Stenhomalus taiwanus, MATSUSHITA

Holt, Brian D., 2016, Stenhomalus taiwanusMatsushita (Coleoptera: Cerambycidae) is New to the USA, The Coleopterists Bulletin 70 (1), pp. 134-136 : 134-136

publication ID 10.1649/072.070.0118

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scientific name

Stenhomalus taiwanus



BRIAN D. HOLT Alabama Department of Conservation and Natural Resources, State Lands Division Natural Heritage Section, 64 North Union St. Montgomery, AL 36130, U.S.A.

An unidentified species of Stenhomalus White has been intercepted at eastern ports in the USA in recent years. The first known interception occurred in Atlanta, Georgia in 1995, where two individuals were collected from wooden dunnage and the vouchers deposited in the Atlanta Port Collection. It is noted that the labels for the specimens are formatted differently and may represent two separate collections for that year ( Young 2010). The second report occurred on 5 July 2005 at the Nashville, Tennessee airport where a single specimen was collected from a shipment of woodware ( Young 2010). On 28 August 2009, Customs and Border Protection intercepted an adult Stenhomalus from a shipping container housing baskets at the Dundalk Marine Terminal, Port of Baltimore, Maryland. The individual was collected as a voucher and deposited at the Atlanta Port Collection. Each of the previously mentioned shipments originated from China (USCBP 2009; Young 2010). In 2012, a number of additional collections were confirmed from Vermont, Connecticut, and Clayton County, Georgia (Joel Floyd, in litt.).

Recent work on a checklist of the Cerambycidae of Alabama ( Holt 2013) yielded nine additional specimens of Stenhomalus , all representing domestic collections. Two specimens were photographed and the images distributed among cerambycid specialists, including Tatsuya Niisato who tentatively identified the specimens as either Stenhomalus cephalotes Pic or Stenhomalus taiwanus Matsushita. He stated that the host plants for S. taiwanus were species of Zanthoxylum L. ( Rutaceae ), a common stock source for Asian carvings and woodware. If the beetles were arriving in containers from China, they most likely represented S. taiwanus (T. Niisato, in litt.).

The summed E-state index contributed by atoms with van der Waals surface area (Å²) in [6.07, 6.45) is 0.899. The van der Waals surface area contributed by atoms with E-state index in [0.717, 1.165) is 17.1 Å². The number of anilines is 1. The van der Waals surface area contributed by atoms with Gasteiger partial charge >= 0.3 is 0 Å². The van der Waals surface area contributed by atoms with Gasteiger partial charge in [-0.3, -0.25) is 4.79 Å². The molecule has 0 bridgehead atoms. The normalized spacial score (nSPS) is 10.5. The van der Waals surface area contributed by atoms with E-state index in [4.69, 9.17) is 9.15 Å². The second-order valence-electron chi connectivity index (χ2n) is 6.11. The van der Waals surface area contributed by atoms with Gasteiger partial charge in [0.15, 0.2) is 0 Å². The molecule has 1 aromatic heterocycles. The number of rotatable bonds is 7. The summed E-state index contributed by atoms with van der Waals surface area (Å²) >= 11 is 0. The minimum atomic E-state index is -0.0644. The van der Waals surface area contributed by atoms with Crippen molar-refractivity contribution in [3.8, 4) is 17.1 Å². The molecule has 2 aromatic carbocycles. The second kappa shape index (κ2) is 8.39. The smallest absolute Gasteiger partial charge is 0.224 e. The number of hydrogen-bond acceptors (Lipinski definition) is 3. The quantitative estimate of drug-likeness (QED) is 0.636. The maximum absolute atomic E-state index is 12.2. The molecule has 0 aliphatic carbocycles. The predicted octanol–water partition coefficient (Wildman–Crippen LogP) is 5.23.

Four specimens were submitted to the USDA Animal and Plant Health Inspection Service – Plant Protection and Quarantine for identification verification. Unfortunately, one specimen was lost in transit. The remaining three specimens were examined by the USDA Agricultural Research Service ( ARS) Systematic Entomology Laboratory and identified as S. taiwanus ( Fig. 1 View Fig ), confirming the tentative identification previously made from photographs .

The holdings at several Alabama universities were accessed to check for unidentified, misidentified, or otherwise unreported specimens of S. taiwanus . Additional inquiries were made to institutions outside the state, including Mississippi Entomological Museum, University of Mississippi, USDA ARS in Mississippi (cerambycid specimens held at Colorado State University), University of Georgia, and the Florida State Collection of Arthropods. No additional specimens of S. taiwanus were located.

Collection data for all nine specimens collected in Alabama and Georgia are as follows: USA: ALABAMA: Colbert Co., 11.v.2009, Muscle Shoals off Woodward Ave., N34.73577 W-87.66717, at hotel lights, T. Wayne Barger (1); Colbert Co. , 19.viii.2014, Muscle Shoals off Woodward Ave., N34.73577 W-87.66717, at hotel lights, T. Wayne Barger (1); Jefferson Co. , 25.viii.2011, Birmingham- Southern College campus, N33.514 W-86.858, light trap, Peter Van Zandt (2); Lauderdale Co. ,, Rogersville at Joe Wheeler State Park , N34.80470 W-87.33051, beaten from Vitis sp. , Brian D. Holt (1); Montgomery Co. , 28.vii.2012, Montgomery at Capital Heights off Hwy 9, N32.38480 W-86.27395, at porch light, Brian D. Holt (1); Montgomery Co. , 1.viii.2012, Montgomery at Capital Heights off Hwy 9, N32.38480 W-86.27395, at porch light, Brian D. Holt and A. Nicole Holt (1); Montgomery Co. ,, Montgomery at Capital Heights off Hwy 9, N32.38480, W-86.27395, Brian D. Holt (1). GEORGIA: Gwinnett Co., 29.viii. 2012, Lawrenceville, William D. Newton (1). New country record GoogleMaps .

All specimens are held in the author’ s collection excluding the one lost in transit for identification. An overview of the collection locations is depicted in Fig. 2 View Fig .


In the eastern United States, S. taiwanus most closely resembles our native Obrium maculatum (Olivier) ( Fig. 1 View Fig ). It differs from O. maculatum by the presence of erect and decumbent setae on the dorsum and long setae apically on the third and fourth antennomeres ( Gressitt 1935).

Stenhomalus taiwanus is native to Korea, Japan, Taiwan, and China (Joel Floyd, in litt.). As stated previously, Zanthoxylum serves as a host, and S. taiwanus has been recorded from several species including Zanthoxylum ailanthoides Siebold & Zuccarini , Zanthoxylum piperitum (L.), and Zanthoxylum bungeanum Maximowicz ( Makihara 1977; Iwata 1991; Zhang et al. 2009). The genus Zanthoxylum is represented by approximately 225–250 species across Africa, the Americas, Asia, and Australia ( Weakley 2013). In Alabama and Georgia, where the domestic collections of S. taiwanus were made, two species of native Zanthoxylum are present: Zanthoxylum clava-herculis L. and Zanthoxylum americanum P. Miller ( Kral et al. 2011) . Given the number of recent domestic collections of S. taiwanus and the beetle’ s apparent preference for species of Zanthoxylum as a host, it is not unreasonable to believe this species is currently established in the southeastern United States.


United States Department of Agriculture


Tavera, Department of Geology and Geophysics